Sulfonylureas for Type 2 Diabetes mellitus
It well known what sulfonylureas have been used for decades to control blood sugar. The drugs work by stimulating beta cells in your pancreas to produce more insulin. So, to benefit from the medication, your pancreas must be able to produce some insulin on its own.
Glipizide, glyburide and glimepiride second-generation medications are the most commonly used sulfonylureas. These newer versions of the original drugs are less likely to cause low blood sugar (hypoglycemia), and they don’t linger as long in your circulatory system, reducing your risk of complications from medication use.
Glipizide is available in two forms: a short-acting version and a sustained-release (XL) version. With the sustained-release version, you take the medication less often.
An advantage of the drug glimepiride is that it’s safer for individuals with impaired kidney function because the condition doesn’t affect the absorption and action of the drug. With other sulfonylureas, impaired kidney function causes the drugs to accumulate, increasing your risk of low blood sugar.
Sulfonylureas side effects
Low blood sugar is the most common side effect of sulfonylureas, especially during the first 4 months of therapy when the decrease in your fasting blood sugar is the most dramatic. You’re at a much greater risk of developing hypoglycemia if you have impaired liver or kidney (renal) function.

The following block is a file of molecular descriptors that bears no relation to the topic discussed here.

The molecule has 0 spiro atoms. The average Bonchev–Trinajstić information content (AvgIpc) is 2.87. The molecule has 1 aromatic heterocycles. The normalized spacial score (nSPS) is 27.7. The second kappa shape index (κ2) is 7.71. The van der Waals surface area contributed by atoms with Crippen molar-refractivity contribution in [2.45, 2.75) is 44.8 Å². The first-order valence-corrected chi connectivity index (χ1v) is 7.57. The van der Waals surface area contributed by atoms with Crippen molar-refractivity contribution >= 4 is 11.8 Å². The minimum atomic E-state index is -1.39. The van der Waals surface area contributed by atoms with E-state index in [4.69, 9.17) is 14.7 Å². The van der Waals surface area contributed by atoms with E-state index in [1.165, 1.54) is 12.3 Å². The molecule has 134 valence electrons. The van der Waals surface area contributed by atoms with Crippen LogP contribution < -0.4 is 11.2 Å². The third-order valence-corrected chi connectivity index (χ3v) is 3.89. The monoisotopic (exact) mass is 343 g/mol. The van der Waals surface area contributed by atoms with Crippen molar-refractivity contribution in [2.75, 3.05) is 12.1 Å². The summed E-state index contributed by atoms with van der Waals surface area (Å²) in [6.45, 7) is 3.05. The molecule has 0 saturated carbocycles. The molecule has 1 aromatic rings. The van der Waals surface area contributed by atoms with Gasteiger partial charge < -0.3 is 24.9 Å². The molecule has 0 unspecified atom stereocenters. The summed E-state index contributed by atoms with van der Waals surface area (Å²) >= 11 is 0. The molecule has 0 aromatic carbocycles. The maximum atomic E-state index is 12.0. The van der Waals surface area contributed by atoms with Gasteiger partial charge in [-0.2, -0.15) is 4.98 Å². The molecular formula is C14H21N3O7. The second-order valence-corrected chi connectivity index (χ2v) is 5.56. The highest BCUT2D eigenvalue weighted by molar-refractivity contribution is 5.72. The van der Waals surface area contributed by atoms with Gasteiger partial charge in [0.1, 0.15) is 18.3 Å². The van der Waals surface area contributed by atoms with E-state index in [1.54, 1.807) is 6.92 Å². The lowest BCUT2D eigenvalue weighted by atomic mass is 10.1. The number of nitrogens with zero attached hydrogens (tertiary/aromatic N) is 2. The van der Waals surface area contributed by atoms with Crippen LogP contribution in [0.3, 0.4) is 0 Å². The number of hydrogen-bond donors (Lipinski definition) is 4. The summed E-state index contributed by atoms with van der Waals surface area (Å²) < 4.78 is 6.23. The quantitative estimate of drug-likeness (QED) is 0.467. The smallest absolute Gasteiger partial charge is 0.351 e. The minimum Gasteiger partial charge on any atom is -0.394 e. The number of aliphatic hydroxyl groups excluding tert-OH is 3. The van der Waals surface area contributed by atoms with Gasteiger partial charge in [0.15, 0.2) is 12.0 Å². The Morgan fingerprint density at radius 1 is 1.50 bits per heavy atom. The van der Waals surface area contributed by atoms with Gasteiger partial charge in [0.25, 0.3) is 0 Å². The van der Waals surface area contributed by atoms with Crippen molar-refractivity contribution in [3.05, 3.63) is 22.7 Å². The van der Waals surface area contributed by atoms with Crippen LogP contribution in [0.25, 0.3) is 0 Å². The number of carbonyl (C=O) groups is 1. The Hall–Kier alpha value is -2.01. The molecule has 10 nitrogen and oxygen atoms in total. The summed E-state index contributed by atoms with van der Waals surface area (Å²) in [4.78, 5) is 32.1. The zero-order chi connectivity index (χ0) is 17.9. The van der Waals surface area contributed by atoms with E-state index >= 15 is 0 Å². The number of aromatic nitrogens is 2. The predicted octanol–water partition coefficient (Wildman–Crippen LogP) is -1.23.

In fact, these conditions may influence your doctor not to prescribe a sulfonylurea. Research also suggests sulfonylureas may increase your risk of heart problems. However, one large study (United Kingdom Prospective Diabetes Study) found that people taking sulfonylureas didn’t appear to have an increased risk of heart problems.
Important sulfonylureas precautions
Doing anything that reduces your blood sugar after you’ve taken a sulfonylurea, such as skipping a meal or exercising more than usual, can lead to low blood sugar. Taking alcohol or certain drugs with sulfonylureas, including decongestants, also can cause low blood sugar by boosting the effects of the medication. Medications such as steroids, beta blockers, niacin and the acne drug Retin-A can decrease the effectiveness of sulfonylureas.
Talk with your doctor before taking any over-the-counter or prescription medication. It’s also best to have all of your prescriptions filled at the same pharmacy so that your pharmacist can be alert to any potential drug interactions.